Mourinho's sly and unmistakably malicious declaration before City and Real Madrid faced each other that Mancini's team would suffer an elimination which was "abnormal" for a club of their wealth, was followed up post-match by the Portuguese's claim that their failure was "amazing" and that he would not have made it back to Madrid had his side been eliminated like City from the Champions League.
It felt like a job application.
"I've always said how much I like my time here and I always like to be back," Mourinho also said in Manchester.
It was unpleasant stuff, in the week when two more Premier League managers have been sacked, and though Mancini did not go quite as far as to say "hands off my job" to Mourinho, it seemed to be the sentiment towards the man who replaced him at Internazionale.
"Mourinho is not my chairman. He is not my owner. What Mourinho said is for me not interesting," Mancini said. "Mourinho wants to talk about everything. For me, it is not important."
In one sense, Mancini – who faces another stern test of his credentials at Stamford Bridge tomorrow – is right.
City's new chief executive, Ferran Soriano, has expressed a public dislike for Mourinho's habit of creating conflict through the media.
He and his sporting director Txiki Begiristain – both formerly of Barcelona and now reunited at City – decided that Mourinho's method "generated media conflict almost permanently and it was a potential source of conflict within the club", as Soriano has put it.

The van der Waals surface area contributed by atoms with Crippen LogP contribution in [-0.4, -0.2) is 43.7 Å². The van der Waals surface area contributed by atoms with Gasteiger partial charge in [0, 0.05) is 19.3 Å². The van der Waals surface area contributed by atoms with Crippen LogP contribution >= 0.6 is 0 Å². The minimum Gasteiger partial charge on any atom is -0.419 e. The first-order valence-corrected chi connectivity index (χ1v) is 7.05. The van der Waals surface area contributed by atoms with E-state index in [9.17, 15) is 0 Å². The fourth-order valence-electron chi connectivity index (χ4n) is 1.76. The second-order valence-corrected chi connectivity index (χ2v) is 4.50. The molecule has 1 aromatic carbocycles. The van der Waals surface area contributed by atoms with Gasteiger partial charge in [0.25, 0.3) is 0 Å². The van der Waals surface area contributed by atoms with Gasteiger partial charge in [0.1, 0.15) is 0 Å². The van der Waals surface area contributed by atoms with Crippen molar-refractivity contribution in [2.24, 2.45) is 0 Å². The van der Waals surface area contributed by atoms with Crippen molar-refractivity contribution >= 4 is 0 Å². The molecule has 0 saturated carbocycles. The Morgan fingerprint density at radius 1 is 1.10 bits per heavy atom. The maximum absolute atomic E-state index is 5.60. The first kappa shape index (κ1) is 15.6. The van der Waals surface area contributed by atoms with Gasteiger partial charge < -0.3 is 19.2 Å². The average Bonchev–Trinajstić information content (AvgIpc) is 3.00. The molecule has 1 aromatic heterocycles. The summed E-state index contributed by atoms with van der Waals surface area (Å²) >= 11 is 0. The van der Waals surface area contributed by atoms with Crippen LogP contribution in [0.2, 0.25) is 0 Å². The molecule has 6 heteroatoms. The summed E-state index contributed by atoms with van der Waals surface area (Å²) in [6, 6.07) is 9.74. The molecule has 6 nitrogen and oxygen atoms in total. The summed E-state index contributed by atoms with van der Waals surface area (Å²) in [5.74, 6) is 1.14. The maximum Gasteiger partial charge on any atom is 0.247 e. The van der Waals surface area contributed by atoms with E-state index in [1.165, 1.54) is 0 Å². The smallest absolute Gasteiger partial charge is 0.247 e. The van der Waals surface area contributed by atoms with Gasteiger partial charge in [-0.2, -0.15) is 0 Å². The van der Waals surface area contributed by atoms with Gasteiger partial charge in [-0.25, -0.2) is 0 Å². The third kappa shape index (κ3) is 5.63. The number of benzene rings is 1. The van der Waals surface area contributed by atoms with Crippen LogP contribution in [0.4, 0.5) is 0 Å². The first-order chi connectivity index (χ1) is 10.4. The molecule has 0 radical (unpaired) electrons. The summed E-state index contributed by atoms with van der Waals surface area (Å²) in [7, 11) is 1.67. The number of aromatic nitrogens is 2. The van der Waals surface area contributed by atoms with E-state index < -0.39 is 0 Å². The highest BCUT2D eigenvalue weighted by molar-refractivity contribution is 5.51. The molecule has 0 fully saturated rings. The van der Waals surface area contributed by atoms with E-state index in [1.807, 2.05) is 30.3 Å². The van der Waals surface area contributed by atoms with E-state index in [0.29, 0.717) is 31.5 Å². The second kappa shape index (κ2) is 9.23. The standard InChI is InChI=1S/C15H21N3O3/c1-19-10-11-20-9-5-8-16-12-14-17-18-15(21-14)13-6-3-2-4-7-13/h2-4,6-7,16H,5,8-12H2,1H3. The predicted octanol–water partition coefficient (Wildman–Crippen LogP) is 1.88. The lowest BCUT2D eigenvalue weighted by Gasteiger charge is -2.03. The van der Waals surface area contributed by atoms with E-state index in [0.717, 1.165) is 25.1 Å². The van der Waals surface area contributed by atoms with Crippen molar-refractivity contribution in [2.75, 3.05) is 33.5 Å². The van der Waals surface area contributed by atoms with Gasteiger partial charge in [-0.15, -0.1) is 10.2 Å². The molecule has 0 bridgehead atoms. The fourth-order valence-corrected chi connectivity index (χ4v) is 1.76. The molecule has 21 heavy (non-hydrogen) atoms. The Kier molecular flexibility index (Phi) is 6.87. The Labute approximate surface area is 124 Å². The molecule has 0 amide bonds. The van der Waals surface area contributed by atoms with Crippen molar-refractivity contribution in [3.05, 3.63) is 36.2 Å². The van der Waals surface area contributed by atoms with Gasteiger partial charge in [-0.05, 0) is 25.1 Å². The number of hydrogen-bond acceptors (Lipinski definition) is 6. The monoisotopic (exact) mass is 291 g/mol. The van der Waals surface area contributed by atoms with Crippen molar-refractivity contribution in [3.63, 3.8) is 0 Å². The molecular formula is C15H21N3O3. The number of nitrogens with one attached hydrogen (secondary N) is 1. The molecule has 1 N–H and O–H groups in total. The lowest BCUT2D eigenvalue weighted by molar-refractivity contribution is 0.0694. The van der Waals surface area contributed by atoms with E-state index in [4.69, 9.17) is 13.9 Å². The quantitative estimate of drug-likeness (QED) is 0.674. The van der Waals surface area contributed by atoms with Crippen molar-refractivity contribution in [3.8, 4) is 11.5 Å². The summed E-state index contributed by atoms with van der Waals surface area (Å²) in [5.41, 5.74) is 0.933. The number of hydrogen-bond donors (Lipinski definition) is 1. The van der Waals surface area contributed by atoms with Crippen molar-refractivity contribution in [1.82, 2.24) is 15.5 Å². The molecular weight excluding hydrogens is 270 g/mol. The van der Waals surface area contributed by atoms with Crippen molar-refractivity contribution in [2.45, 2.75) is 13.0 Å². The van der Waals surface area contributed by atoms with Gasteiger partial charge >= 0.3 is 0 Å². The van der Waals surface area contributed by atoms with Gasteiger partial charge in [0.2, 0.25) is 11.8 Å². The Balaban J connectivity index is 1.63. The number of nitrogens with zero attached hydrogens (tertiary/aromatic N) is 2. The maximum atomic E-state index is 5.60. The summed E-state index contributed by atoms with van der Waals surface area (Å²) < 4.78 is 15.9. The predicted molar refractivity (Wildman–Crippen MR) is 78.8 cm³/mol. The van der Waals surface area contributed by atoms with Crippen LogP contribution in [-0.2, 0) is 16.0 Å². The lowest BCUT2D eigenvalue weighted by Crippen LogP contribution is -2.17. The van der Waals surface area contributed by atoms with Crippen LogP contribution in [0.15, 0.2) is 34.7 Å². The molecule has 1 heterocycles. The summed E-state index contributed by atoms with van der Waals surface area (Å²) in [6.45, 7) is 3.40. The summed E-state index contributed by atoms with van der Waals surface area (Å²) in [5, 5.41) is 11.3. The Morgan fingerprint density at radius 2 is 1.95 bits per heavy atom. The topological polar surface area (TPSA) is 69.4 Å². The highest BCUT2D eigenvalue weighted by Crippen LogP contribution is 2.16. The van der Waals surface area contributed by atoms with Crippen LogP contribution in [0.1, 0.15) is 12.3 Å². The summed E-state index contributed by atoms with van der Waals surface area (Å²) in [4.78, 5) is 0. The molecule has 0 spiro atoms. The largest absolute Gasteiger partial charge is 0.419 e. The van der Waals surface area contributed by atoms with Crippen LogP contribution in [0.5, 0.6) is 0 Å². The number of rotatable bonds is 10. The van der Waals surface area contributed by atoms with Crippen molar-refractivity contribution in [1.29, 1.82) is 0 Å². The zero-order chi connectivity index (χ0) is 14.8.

It is precisely why they appointed Pep Guardiola, rather than Mourinho, to replace Frank Rijkaard at Barcelona.
But Soriano has also publicly compared Mourinho to Guardiola, another shadow in the background for Mancini, as managers who "make their players grow professionally and at a personal level. They generate the optimal conditions and state of mind for that to happen."
If there is a flaw in Mancini's management, then it is failure to do this.
When it was put to Mancini yesterday that his problem is that he holds a job everyone covets, he replied: "Mourinho is the Real Madrid manager. When one manager has a job – in Manchester, in Madrid, or with a small team – it's important that he is able to do his job well."
The Italian revealed he had not spoken to his "disappointed" chairman, Khaldoon al-Mubarak, since Wednesday night's defeat, which meant he had failed to deliver on a pre-season target of reaching the Champions League knockout phase.
He also asked for a reality check on how far his club had come, so soon.
"We are Manchester City and for 35 years we didn't win, but in two years we won three trophies."
Mancini revealed he had spoken "many times" to Rafael Benitez after the Spaniard sought his advice when considering taking the Internazionale job, when Mourinho vacated it.
"He asked me a few things about Inter," Mancini said.
"(I told him) 'you need to be very strong, because Inter is a top club in Italy – (it's) not the same passions as there is in England.'" Mancini may need to be strong, too.
He also hinted that he believes the loss of the Toure brothers to the African Cup of Nations may justify more spending in the January transfer market. The view from the top of the club is that there will be no such outlay this winter. (© Independent News Service)
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